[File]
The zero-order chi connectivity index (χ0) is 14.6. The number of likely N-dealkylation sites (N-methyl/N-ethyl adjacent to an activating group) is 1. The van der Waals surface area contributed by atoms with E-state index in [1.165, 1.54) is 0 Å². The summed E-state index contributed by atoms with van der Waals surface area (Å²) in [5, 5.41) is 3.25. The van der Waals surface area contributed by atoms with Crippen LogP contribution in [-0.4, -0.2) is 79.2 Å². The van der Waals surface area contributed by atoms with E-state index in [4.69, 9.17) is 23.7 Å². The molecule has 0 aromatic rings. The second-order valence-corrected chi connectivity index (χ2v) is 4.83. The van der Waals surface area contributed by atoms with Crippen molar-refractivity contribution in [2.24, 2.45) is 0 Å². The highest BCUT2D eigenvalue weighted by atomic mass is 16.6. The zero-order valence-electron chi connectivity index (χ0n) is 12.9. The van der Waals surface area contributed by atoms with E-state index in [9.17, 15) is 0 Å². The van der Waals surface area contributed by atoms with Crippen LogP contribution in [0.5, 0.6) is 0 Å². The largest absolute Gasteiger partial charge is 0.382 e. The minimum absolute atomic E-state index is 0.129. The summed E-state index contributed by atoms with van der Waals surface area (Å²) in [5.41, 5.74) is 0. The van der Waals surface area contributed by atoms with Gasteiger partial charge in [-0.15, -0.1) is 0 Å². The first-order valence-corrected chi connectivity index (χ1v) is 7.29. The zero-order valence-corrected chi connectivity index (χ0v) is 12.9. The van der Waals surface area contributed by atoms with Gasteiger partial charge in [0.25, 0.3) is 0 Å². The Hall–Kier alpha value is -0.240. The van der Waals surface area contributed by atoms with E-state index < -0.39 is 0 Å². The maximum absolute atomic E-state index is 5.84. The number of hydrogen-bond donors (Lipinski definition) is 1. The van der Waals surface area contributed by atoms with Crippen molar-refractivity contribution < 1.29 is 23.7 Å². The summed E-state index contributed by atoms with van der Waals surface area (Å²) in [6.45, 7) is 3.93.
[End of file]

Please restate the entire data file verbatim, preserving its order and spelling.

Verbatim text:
The zero-order chi connectivity index (χ0) is 14.6. The number of likely N-dealkylation sites (N-methyl/N-ethyl adjacent to an activating group) is 1. The van der Waals surface area contributed by atoms with E-state index in [1.165, 1.54) is 0 Å². The summed E-state index contributed by atoms with van der Waals surface area (Å²) in [5, 5.41) is 3.25. The van der Waals surface area contributed by atoms with Crippen LogP contribution in [-0.4, -0.2) is 79.2 Å². The van der Waals surface area contributed by atoms with E-state index in [4.69, 9.17) is 23.7 Å². The molecule has 0 aromatic rings. The second-order valence-corrected chi connectivity index (χ2v) is 4.83. The van der Waals surface area contributed by atoms with Crippen molar-refractivity contribution in [2.24, 2.45) is 0 Å². The highest BCUT2D eigenvalue weighted by atomic mass is 16.6. The zero-order valence-electron chi connectivity index (χ0n) is 12.9. The van der Waals surface area contributed by atoms with E-state index in [9.17, 15) is 0 Å². The van der Waals surface area contributed by atoms with Crippen LogP contribution in [0.5, 0.6) is 0 Å². The largest absolute Gasteiger partial charge is 0.382 e. The minimum absolute atomic E-state index is 0.129. The summed E-state index contributed by atoms with van der Waals surface area (Å²) in [5.41, 5.74) is 0. The van der Waals surface area contributed by atoms with Gasteiger partial charge in [-0.15, -0.1) is 0 Å². The first-order valence-corrected chi connectivity index (χ1v) is 7.29. The zero-order valence-corrected chi connectivity index (χ0v) is 12.9. The van der Waals surface area contributed by atoms with Gasteiger partial charge in [0.25, 0.3) is 0 Å². The Hall–Kier alpha value is -0.240. The van der Waals surface area contributed by atoms with E-state index < -0.39 is 0 Å². The maximum absolute atomic E-state index is 5.84. The number of hydrogen-bond donors (Lipinski definition) is 1. The van der Waals surface area contributed by atoms with Crippen molar-refractivity contribution < 1.29 is 23.7 Å². The summed E-state index contributed by atoms with van der Waals surface area (Å²) in [6.45, 7) is 3.93.